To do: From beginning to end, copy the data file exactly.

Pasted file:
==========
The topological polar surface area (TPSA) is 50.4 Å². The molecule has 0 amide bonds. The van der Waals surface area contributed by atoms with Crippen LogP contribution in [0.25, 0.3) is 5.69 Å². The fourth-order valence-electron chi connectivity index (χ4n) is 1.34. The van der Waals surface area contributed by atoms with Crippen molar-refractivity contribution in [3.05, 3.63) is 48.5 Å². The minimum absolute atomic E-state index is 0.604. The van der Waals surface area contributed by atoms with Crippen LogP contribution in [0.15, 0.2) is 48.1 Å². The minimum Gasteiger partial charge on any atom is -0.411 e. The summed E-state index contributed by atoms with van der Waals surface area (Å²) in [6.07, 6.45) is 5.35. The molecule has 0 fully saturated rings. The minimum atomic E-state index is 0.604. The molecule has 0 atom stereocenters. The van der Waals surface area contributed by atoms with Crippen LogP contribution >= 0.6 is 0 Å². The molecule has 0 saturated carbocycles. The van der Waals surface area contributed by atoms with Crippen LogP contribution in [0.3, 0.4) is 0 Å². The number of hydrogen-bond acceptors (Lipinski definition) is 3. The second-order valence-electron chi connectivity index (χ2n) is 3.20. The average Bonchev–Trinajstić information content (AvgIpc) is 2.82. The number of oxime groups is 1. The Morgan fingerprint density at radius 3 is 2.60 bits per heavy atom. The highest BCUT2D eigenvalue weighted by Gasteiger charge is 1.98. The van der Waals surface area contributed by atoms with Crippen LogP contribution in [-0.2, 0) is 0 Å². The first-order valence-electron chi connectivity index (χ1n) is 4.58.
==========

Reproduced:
The topological polar surface area (TPSA) is 50.4 Å². The molecule has 0 amide bonds. The van der Waals surface area contributed by atoms with Crippen LogP contribution in [0.25, 0.3) is 5.69 Å². The fourth-order valence-electron chi connectivity index (χ4n) is 1.34. The van der Waals surface area contributed by atoms with Crippen molar-refractivity contribution in [3.05, 3.63) is 48.5 Å². The minimum absolute atomic E-state index is 0.604. The van der Waals surface area contributed by atoms with Crippen LogP contribution in [0.15, 0.2) is 48.1 Å². The minimum Gasteiger partial charge on any atom is -0.411 e. The summed E-state index contributed by atoms with van der Waals surface area (Å²) in [6.07, 6.45) is 5.35. The molecule has 0 fully saturated rings. The minimum atomic E-state index is 0.604. The molecule has 0 atom stereocenters. The van der Waals surface area contributed by atoms with Crippen LogP contribution >= 0.6 is 0 Å². The molecule has 0 saturated carbocycles. The van der Waals surface area contributed by atoms with Crippen LogP contribution in [0.3, 0.4) is 0 Å². The number of hydrogen-bond acceptors (Lipinski definition) is 3. The second-order valence-electron chi connectivity index (χ2n) is 3.20. The average Bonchev–Trinajstić information content (AvgIpc) is 2.82. The number of oxime groups is 1. The Morgan fingerprint density at radius 3 is 2.60 bits per heavy atom. The highest BCUT2D eigenvalue weighted by Gasteiger charge is 1.98. The van der Waals surface area contributed by atoms with Crippen LogP contribution in [-0.2, 0) is 0 Å². The first-order valence-electron chi connectivity index (χ1n) is 4.58.